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Friday, 18 November 2016

Four-volume dictionary of surnames published

The Oxford Dictionary of Family Names in Britain and Ireland was published yesterday, with a four-volume hardback and a searchable online version (£) at OxfordReference (see below for temporary free access) providing details of the origins and geographical distribution of nearly 46,000 surnames.

According to the blurb: "Much of this evidence is new, drawn from previously untapped medieval and modern sources such as tax records, church registers and census returns. Each entry contains lists of variant spellings of the name, an explanation of its origins (including the etymology), lists of early bearers showing evidence for formation and continuity from the date of formation down to the 19th century, geographical distribution, and, where relevant, genealogical and bibliographical notes, making this a fully comprehensive work on family names. About 40,000 are native to Ireland and Britain, while the remainder reflect the diverse languages and cultures of immigrants who have settled on these islands since the 16th century, including French Huguenot, Dutch, Jewish, Indian, Arabic, Korean, Japanese, Chinese and African arrivals."

The study, by the University of the West of England at Bristol, took four years and explores the frequencies of each name at the time of the (UK) 1881 and 2011 censuses, the name's main geographical home hub in Britain and Ireland, its language or culture of origin, and in some cases, an explanation supported by historical evidence for the name. You can view a free sample – for the surname Hawkins – to see what the pages might reveal.

For the surname Santry, there are a couple of options for English origins. I've never heard English origins suggested before, so I was curious to learn more. However, in the 'early bearers' section were individuals such as Andreas Santry (b1815 near Bristol) and Henry James Santry (b1845 in Brixton); I know them to have been the sons of Daniel and Cornelius, both born in Ireland. Cornelius, in fact, was born in Bandon. So these specimens didn't strike me as very good examples of 'English origins' for the name.


The 'Irish origin' etymological details were the same as I'd gathered from other sources. Of the three 13th and 14th century examples of documentary evidence, I'd previously seen only one.

The main Irish location for the name was given as Cork, which is easy enough to find from Griffith's Valuation when there were no incidences of the name outside the county. The main GB location for Santry in 1881 (as per the England and Wales census) was given as 67, with which FindMyPast agrees.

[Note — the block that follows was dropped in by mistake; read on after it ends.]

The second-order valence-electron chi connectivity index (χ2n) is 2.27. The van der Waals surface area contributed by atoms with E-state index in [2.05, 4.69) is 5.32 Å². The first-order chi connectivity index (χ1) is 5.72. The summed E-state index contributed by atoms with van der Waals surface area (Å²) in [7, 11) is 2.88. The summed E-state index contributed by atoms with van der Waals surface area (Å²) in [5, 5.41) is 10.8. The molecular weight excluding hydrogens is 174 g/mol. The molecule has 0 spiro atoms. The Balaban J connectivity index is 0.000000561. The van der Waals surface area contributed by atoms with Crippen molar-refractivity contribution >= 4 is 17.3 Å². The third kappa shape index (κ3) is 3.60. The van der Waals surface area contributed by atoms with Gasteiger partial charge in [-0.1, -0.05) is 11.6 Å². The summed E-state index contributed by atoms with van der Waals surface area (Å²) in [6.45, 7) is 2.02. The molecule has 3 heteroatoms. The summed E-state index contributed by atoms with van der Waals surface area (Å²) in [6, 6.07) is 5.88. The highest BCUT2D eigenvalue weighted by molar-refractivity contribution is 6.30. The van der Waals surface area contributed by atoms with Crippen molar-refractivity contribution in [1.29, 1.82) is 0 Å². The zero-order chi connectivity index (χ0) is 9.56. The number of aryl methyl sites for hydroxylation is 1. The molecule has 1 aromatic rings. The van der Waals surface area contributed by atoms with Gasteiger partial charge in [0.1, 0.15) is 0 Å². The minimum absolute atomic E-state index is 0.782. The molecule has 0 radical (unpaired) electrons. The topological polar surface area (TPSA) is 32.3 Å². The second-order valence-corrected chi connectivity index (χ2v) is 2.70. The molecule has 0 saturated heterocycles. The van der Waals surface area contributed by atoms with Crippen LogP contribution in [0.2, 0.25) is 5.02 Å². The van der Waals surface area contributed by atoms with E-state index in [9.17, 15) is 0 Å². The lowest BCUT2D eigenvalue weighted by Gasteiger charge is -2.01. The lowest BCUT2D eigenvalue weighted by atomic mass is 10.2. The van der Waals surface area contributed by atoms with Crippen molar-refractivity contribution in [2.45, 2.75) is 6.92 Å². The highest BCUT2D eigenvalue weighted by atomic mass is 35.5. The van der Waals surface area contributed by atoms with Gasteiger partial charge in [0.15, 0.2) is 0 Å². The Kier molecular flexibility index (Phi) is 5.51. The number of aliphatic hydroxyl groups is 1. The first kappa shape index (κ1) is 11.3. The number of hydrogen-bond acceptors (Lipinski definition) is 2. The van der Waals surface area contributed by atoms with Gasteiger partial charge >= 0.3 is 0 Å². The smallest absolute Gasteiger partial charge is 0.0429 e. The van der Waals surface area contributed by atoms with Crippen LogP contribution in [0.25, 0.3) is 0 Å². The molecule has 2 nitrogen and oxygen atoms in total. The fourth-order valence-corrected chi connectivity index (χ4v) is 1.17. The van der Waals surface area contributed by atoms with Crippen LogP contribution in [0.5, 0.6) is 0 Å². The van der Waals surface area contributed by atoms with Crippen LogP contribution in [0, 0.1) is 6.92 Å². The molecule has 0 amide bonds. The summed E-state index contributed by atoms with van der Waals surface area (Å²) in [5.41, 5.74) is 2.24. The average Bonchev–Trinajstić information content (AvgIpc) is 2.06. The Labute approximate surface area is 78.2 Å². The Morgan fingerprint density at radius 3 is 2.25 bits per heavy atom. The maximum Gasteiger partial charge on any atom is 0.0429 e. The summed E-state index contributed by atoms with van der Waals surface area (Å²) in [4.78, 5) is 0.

The 'Current Frequencies' in BB were recorded as 177, which I've no reason to not accept. But when it came to 'Current Frequencies' for Ireland, the result was a big fat 0. I know a good few people, many of them still in County Cork, who might like to argue with that finding. I've no idea what sources were used to come up with this result. I have asked the question and been told it's been passed on to the Irish consultant.

Presumably the source dates to the same period of history where there were 23,713 Doyles in Ireland and only 37 O'Driscolls (the frequency numbers for those names)...?

I confess to being more than a little irritated that the Santry entry, as well as those for Tierney, Tobin, Crowley and Donovan, were accompanyied by a map of the name's distribution in Britain. There were no maps for Ireland. When you're dealing with dominant traditional Irish names, surely a distribution map of Ireland wouldn't have been too much to ask. If they didn't want to go to the bother themselves, they should have had a word with John Grenham.

At £400 for the package of 4 volumes, this Dictionary is obviously intended for institutional use rather than for the shelves of the individual researcher. I'm sure it will become a popular and standard reference work but while I respect the work that's gone into it and the stamina of those involved, my enthusiasm is somewhat muted, at least for the Irish entries.

Until the end of November you can get free access to the online version at Oxford Reference by using these login details: Username: fanbi / Password: onlineaccess


Edited 13:35pm to include free access login details (thanks Joe Buggy @TownlandOrigin) and remove resulting redundancies.